In the past, most of the ruling party’s government officials were academics, and the same was true of most critics in the opposition parties. This shows that in the nation’s social elite, there is a close relationship between academics and politicians, and the two groups are often indistinguishable from each other.
There are three primary reasons for this. It is an age-old tradition for those who excel in the academic world to advance to government positions; the constitution in a presidential system lacks the spirit of a parliamentary system and most politicians fail to perform their work in a professional manner.
Once these academics become part of the political world, they must apply their expertise in knowledge management to policymaking and human resource management, and this results in innumerable mistakes. The major reason for that is that moving from academia to politics is a giant leap from one domain to another.
To make policy and to criticize it are two different matters. Can academics criticize politics? Of course they can. Anyone can criticize politics. The key question is, do academics comment on matters on which they have academic expertise or do they merely express their political points of view?
If it is the former, they are applying their expertise and are commenting as intellectuals. No one can blame them for that. However, if they comment on matters outside of their expertise, they cross the line.
In the democratic era everyone has the freedom to voice their opinions, but we should express our personal political opinions as individuals in the political arena.
For instance, everyone can participate in demonstrations, sign petitions and vote, but it would be inappropriate for an academic to criticize politics in the classroom, especially when the issue being criticized is not what the class or the instructor’s expertise is about.
If they do that, it is a sign that they are doing more than teaching their class and that the school does not focus on education.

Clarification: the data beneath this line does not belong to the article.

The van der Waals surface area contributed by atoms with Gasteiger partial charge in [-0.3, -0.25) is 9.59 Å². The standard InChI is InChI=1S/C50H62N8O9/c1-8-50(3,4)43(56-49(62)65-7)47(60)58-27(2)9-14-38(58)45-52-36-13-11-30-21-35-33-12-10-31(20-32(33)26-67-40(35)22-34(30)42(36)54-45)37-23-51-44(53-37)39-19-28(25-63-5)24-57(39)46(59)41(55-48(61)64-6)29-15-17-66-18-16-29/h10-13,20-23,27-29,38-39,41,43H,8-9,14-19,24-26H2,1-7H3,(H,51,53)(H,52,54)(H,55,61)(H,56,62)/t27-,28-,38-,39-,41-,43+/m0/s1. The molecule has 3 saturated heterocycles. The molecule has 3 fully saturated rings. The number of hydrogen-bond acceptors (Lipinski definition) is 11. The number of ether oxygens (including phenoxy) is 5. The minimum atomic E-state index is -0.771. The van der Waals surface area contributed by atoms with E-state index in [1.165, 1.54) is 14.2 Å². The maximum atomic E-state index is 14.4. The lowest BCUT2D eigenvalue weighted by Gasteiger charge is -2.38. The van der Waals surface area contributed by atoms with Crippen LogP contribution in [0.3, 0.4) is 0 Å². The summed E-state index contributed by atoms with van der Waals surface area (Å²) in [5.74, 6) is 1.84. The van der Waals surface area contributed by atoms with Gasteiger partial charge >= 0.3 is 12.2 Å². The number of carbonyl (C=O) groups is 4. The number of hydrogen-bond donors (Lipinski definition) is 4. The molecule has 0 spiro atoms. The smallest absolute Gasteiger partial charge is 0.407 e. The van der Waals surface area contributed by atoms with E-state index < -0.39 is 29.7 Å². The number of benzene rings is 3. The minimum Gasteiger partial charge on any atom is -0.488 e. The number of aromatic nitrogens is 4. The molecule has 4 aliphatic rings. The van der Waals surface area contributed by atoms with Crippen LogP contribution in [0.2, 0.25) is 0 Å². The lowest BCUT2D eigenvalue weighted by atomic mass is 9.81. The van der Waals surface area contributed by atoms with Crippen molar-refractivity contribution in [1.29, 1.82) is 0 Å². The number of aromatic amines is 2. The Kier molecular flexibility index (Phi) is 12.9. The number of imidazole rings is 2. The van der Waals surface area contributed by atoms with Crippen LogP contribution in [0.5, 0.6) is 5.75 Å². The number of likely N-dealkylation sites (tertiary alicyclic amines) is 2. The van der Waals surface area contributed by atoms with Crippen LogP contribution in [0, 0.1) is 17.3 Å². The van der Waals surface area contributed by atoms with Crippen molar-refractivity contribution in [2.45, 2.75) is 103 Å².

If teachers can criticize politics in the classroom, then doctors can discuss politics when they treat patients and prosecutors can get involved in politics while they are prosecuting people. Could a society such as this protect human rights? Could a nation such as this have a viable and accountable government?
One could say that the phenomenon of academics becoming politicians has arisen because politicians have failed to do their jobs adequately. Because of their inadequacies, even though they are popularly elected local government heads, city councilors or lawmakers, they are unable to make their way to a ministerial post in the central government, which is why academics begin to criticize politics and then become politicians themselves.
This is the result of decisions made by presidents. Using academics to fill key government positions is one method that presidents use to monopolize power. Since academics are not elected, they do the bidding of their superiors.
As a result, academics and politicians become indistinguishable. Academics do not concentrate on their academic and research work, but are busy forging an image to show how much they care about public affairs, commenting freely on politics to get the attention from the political world.
In particular, they use their professional image to serve a political agenda or their professional position to take action in public affairs in an attempt to profit individually. Consequently, the research atmosphere in academic circles has become messed up and the professional image of academics is destroyed.
In the long run, this could result in schools being filled with political academics and a government filled with unprofessional politicians.
In the past, sovereignty was enjoyed by kings and emperors, and while members of the general public could become government officials by passing examinations, they only had administrative powers.
Today, Taiwan is a democracy, so sovereignty rests with the people, and governing power is exercised by elected officials and representatives. Hence, these positions are best served by professional politicians.
On one hand, politicians would feel more encouraged to enhance their proficiency and create a more stable political climate. On the other hand, the purity of the academic world could be maintained and academics could focus on their academic work.
Academics can discuss politics and make professional suggestions, but they should not take on ministerial positions. Academics dedicate their lives to their professional knowledge, while politicians dedicate their lives to good government. All jobs are valuable. This is the path that a modern society should take.
Duh Bau-ruei is professor of philosophy at National Taiwan University.
Translated by Ethan Zhan
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